Fair to say on the Late Late, I was on home ground, with most Ir­ish peo­ple, in the UK and Ire­land, very op­posed to Brexit and the dam­age it will do to both coun­tries. So whether point­ing out that the Brexit now on of­fer bore no re­sem­blance to the Brexit promised by any­one, or telling Farage to “own your shit, Nigel” as he trot­ted out his beloved be­trayal nar­ra­tive, the au­di­ence seemed to­tally on­side. But I think the warm­est re­sponse came when I told them about the march, and urged them to join it, be­cause they too have a stake in try­ing to win a Peo­ple’s Vote, with the op­tion to Re­main.

In her state­ment to the Com­mons on the lat­est twists of the Brexit farce, Theresa May was re­peat­edly asked why she would not even con­sider a Peo­ple’s Vote as a pos­si­ble way out of the im­passe. Her for­mu­laic, at times word-for-word re­sponse, to the ef­fect that we had the Peo­ple’s Vote on June 23, 2016, re­minded me so much, in tone and sub­stance, of her con­stant de­nials after she first be­came prime min­is­ter that she in­tended to hold a snap elec­tion. That gave me hope.

So did the one re­sponse when, de­lib­er­ately or not, she slipped the moor­ings of her for­mula. Tory MP Heidi Allen asked her whether, in the event of a no-deal she knows she can’t get through the Com­mons, and given she says she would not ask for more time from the EU, the only way out of the im­passe might be to put the is­sue back to the peo­ple.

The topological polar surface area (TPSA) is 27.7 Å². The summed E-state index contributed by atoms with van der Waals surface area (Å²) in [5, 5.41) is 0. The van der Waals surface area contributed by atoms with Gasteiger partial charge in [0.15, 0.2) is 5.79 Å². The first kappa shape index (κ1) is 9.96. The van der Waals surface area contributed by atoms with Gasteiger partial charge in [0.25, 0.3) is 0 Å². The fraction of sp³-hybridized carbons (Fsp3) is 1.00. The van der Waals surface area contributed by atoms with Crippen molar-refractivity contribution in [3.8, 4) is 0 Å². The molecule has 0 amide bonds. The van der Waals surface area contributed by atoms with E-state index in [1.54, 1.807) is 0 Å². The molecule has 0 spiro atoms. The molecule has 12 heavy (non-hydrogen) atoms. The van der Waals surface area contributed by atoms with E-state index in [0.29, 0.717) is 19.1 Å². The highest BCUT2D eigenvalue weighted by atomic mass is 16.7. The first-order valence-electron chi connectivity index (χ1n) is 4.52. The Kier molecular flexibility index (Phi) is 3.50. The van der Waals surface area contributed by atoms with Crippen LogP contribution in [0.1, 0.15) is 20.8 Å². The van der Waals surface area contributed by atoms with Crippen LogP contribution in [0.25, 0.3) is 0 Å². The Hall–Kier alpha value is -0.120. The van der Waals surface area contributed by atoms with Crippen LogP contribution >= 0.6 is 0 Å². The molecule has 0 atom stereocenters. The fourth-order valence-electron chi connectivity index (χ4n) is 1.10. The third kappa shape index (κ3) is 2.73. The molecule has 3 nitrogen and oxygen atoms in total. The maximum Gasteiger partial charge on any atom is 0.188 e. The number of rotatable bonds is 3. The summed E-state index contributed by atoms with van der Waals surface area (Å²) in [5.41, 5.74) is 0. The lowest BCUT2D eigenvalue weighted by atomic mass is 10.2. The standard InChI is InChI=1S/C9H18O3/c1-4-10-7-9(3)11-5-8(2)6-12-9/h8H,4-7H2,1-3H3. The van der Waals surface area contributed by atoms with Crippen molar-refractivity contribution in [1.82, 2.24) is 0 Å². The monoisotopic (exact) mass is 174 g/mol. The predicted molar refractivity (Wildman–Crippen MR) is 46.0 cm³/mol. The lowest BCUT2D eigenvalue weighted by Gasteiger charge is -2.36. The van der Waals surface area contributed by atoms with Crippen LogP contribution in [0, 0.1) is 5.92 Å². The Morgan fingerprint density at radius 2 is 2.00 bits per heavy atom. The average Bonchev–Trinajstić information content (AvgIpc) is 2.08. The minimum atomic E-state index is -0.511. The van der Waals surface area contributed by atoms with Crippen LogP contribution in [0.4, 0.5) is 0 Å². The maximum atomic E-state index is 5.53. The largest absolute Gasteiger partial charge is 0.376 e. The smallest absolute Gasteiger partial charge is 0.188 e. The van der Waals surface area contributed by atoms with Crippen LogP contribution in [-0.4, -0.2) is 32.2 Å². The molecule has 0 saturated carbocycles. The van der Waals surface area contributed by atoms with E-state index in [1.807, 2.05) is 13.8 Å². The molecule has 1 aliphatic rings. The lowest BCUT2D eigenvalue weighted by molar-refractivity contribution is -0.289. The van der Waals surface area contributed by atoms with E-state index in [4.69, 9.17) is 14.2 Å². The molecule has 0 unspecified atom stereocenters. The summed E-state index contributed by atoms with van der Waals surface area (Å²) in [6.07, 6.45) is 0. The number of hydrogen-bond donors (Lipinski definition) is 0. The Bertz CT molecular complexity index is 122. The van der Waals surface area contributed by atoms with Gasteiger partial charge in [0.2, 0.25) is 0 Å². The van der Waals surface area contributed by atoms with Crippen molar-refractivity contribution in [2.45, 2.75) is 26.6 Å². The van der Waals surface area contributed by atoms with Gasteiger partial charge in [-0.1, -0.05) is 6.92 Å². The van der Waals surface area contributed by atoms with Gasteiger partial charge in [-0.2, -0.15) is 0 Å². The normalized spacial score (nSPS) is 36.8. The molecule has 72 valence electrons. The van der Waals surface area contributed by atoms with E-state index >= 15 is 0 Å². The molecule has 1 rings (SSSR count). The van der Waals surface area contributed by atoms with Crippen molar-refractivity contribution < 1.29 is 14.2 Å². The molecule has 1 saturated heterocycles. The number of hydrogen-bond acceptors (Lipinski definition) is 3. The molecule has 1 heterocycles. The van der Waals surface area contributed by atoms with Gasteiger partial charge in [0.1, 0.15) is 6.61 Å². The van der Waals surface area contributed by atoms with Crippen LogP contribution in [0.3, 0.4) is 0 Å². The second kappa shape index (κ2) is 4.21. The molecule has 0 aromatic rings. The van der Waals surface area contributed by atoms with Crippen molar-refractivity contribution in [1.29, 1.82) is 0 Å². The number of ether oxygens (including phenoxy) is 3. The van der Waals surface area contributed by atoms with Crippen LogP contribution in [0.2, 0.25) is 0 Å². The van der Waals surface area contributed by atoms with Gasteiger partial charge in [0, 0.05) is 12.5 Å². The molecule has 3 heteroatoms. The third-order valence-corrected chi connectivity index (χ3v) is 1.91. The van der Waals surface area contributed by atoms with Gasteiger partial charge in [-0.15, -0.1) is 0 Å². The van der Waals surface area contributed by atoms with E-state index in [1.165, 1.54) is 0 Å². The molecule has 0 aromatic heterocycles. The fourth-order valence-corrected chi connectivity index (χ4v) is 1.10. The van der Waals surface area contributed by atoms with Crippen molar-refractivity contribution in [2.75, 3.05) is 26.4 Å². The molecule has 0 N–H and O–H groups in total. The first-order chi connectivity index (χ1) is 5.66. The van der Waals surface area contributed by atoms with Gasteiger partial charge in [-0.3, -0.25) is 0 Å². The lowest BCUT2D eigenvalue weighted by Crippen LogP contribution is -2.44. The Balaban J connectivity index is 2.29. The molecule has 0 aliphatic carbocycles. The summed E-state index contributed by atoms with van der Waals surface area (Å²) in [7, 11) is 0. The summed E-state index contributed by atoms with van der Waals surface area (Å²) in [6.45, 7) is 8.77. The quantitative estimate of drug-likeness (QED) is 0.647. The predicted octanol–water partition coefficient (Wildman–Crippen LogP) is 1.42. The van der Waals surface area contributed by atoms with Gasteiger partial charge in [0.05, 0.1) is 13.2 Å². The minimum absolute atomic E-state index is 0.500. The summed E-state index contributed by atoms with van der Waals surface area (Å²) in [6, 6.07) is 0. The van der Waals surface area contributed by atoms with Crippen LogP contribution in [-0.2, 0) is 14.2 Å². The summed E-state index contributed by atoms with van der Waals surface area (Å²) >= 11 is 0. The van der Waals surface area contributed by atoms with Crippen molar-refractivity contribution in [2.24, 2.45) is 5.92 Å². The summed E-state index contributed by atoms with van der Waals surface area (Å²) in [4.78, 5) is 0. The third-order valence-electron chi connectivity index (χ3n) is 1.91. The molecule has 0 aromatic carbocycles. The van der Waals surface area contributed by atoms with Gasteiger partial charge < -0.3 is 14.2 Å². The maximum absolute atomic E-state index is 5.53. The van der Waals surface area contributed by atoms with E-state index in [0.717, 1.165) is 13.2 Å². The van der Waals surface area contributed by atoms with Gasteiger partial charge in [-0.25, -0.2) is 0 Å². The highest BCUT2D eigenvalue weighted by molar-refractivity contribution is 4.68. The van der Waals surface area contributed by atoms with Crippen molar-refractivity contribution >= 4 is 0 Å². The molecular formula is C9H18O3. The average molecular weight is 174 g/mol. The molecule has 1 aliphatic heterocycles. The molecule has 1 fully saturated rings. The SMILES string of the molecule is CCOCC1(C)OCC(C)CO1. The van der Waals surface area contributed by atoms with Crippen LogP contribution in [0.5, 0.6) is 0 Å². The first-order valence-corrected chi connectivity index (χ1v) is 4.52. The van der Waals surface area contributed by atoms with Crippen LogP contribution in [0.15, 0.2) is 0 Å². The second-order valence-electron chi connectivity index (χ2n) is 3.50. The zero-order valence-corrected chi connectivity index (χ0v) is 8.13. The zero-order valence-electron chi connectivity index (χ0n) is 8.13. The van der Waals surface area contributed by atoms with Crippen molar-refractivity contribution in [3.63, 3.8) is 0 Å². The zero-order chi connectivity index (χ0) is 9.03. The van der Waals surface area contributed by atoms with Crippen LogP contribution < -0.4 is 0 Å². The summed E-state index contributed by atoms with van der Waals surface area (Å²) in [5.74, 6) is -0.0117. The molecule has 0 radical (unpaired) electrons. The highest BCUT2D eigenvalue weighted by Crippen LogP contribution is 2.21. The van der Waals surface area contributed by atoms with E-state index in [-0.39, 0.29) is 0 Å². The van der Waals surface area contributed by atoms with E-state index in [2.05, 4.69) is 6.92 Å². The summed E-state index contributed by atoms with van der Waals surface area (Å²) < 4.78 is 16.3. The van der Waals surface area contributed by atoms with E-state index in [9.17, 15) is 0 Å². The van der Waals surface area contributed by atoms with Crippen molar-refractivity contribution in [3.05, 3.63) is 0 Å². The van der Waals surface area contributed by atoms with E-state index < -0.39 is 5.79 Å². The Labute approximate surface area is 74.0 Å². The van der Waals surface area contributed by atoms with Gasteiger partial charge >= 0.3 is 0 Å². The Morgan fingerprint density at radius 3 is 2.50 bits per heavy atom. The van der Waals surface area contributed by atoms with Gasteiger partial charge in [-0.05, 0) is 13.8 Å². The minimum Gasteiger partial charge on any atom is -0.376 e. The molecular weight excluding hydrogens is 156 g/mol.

That she did not say de­liver a ro­bot-style ‘no’ may have been be­cause she was tired and lost her con­cen­tra­tion. Or it may be that she is slowly inch­ing to­wards the logic. So when she said we would have to “see what po­si­tion the House would take in those cir­cum­stances”, that might have been a very im­por­tant mo­ment. If so, a huge show of pub­lic sup­port for a Peo­ple’s Vote can only help de­liver the right out­come for the coun­try.

The last Peo­ple’s Vote march in Lon­don, which drew a crowd of more than 100,000, was a turn­ing point in that it was the mo­ment when the me­dia re­alised this was a proper cam­paign. Satur­day has to be a sim­i­lar turn­ing point, the mo­ment when it dawns on MPS that if they re­sist the idea of the deal be­ing put back to the peo­ple, the peo­ple will ex­act a price.

It must be big. I be­lieve it will be. And if there are a few Ir­ish in there too, thanks a mil­lion, you’re very wel­come. Two phrases I heard rather more of­ten than Nigel Farage did last Fri­day.

Photo: Con­trib­uted

WE MEET AGAIN: Alas­tair Camp­bell with Nigel Farage and Lib­eral Demo­crat Baroness Dee Doocey onThe Late Late Show sofa

Newspapers in English

Newspapers from UK

© PressReader. All rights reserved.